Rome 10/2009~Day 6



Friday, October 16, 2009

He made me promise not to refrigerate the cheese…

Today we get a late start and only have a little coffee in the apartment buy no breakfast. The plan is to walk to the Andrea Doria market on the northwest side of the Vatican and hopefully find something there. It’s quite a walk up the river, but it’s a  bright and chilly day and we enjoy the stroll.

On the other side of St Peter’s square, on the walk around to the Vatican museum entrance, we come across a small outdoor market selling crafts and clothing, but do not buy anything.

We keep walking and at the street just perpendicular to the museum entrance, we turn right on Via Tunisi. About two blocks down is the large, modern, indoor market. It’s about 1 block square and filled with mostly food vendors. The market is known as the “Andrea Doria” market, for the street on which the main entrance can be found but its official name is Nuovo Mercato Trionfale.

We enter though one of the back doors on Via Tunisi and find ourselves in the fish market section. We wander a bit, hoping to find some place to get coffee and a snack. Unfortunately, we find no such place inside the market. One of the salumeria vendors is slicing proscuitto and he offers us a taste. He’s very friendly and we promise to come back and buy from him once we’ve found something to eat. We ask for a recommendation of where to go and he points us outside.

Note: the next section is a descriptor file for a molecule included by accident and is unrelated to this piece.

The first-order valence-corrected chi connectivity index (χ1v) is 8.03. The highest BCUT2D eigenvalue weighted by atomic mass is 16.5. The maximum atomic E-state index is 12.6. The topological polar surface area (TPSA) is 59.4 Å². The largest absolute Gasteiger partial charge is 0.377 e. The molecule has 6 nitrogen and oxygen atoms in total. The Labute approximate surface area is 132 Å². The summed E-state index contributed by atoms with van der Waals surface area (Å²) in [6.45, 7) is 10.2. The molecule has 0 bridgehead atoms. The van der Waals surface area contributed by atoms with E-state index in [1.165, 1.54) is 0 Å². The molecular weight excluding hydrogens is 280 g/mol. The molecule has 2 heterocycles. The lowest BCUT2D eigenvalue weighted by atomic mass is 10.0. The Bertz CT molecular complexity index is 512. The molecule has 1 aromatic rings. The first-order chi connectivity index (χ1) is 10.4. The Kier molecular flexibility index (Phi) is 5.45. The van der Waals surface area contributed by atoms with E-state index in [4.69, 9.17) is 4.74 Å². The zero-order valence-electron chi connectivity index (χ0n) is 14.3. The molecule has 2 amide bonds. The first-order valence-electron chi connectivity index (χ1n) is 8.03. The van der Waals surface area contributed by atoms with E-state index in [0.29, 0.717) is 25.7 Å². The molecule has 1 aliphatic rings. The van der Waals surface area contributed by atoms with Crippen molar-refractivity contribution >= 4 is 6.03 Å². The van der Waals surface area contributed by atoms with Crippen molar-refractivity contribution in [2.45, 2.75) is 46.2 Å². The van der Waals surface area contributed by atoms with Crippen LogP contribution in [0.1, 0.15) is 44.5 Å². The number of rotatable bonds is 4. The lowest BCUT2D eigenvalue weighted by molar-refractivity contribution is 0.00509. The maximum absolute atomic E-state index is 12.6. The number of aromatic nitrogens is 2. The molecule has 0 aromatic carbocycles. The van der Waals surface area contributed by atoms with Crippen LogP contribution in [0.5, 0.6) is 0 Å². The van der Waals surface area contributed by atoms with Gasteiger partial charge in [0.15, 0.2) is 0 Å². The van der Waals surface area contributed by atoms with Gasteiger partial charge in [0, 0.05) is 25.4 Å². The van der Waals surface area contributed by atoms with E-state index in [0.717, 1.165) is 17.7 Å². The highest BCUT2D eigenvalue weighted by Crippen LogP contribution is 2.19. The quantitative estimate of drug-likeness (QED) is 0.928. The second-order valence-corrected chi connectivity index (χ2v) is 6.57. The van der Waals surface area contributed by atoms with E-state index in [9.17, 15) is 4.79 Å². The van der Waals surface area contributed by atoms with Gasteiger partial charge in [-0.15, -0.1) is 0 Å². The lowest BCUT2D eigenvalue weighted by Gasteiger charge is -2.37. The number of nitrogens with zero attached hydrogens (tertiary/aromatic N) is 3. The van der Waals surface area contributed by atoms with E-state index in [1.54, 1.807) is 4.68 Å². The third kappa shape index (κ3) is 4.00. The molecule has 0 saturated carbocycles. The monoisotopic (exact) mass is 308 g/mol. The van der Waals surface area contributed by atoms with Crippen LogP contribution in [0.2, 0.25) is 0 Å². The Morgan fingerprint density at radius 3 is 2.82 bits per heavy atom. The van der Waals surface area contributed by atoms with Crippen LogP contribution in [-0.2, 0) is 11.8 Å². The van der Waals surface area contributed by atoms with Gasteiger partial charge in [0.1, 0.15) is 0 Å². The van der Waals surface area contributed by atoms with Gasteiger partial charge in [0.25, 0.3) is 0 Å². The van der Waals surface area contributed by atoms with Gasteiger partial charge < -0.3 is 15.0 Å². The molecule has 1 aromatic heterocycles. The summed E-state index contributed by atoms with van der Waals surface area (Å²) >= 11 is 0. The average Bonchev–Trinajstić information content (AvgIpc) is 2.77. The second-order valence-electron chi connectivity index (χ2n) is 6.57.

We head out, but it’s really too early (around 11 am) to find any place open for lunch and I have nothing on my list close by. Eventually, we settle on Café Fiorentina, directly across the street from the Andrea Doria street entrance to the market (www.lafiorentina.net). We sit on their covered patio eating pastries, panini, and coffee and are refueled to go back into the market.

I have to say, I love this market. It’s huge, has tons of choice, the quality of the food looked excellent and the vendors (with the exception of maybe the fish guys who seem to have a permanent scowl) all seemed friendly. We saw no other obvious tourists. This is a place I would frequent daily if I lived in the neighborhood. I wish we had such markets in my neighborhood at home.

We go back to our prosciutto guy who proceeds to ham it up for my photos with one of his co-workers. I buy “due etti” (200 grams) of prosciutto and a bag of mini buffalo mozzarella balls. As he’s bagging the cheese, he warns me with all seriousness, “don’t put this in the refrigerator. Eat it today.” Italians believe buffalo mozzarella must be eaten fresh, within 24 hours of being made and this was no exception. I promised we would eat it today.

Since we were surrounded with so much amazing food, how could I not buy some fresh tomatoes and basil to go with that mozzarella? I find just what I need in another stall; beautiful vine ripe tomatoes from Sicily, a bunch of fragrant fresh basil, and the woman selling them with an infectious smile. The prosciutto, cheese, tomato and basil cost a whopping €8.

We also check out the incredible array of meats in the butcher section, including one guy who is rolling up a ground beef involtini with slices of prosciutto and fresh arugula.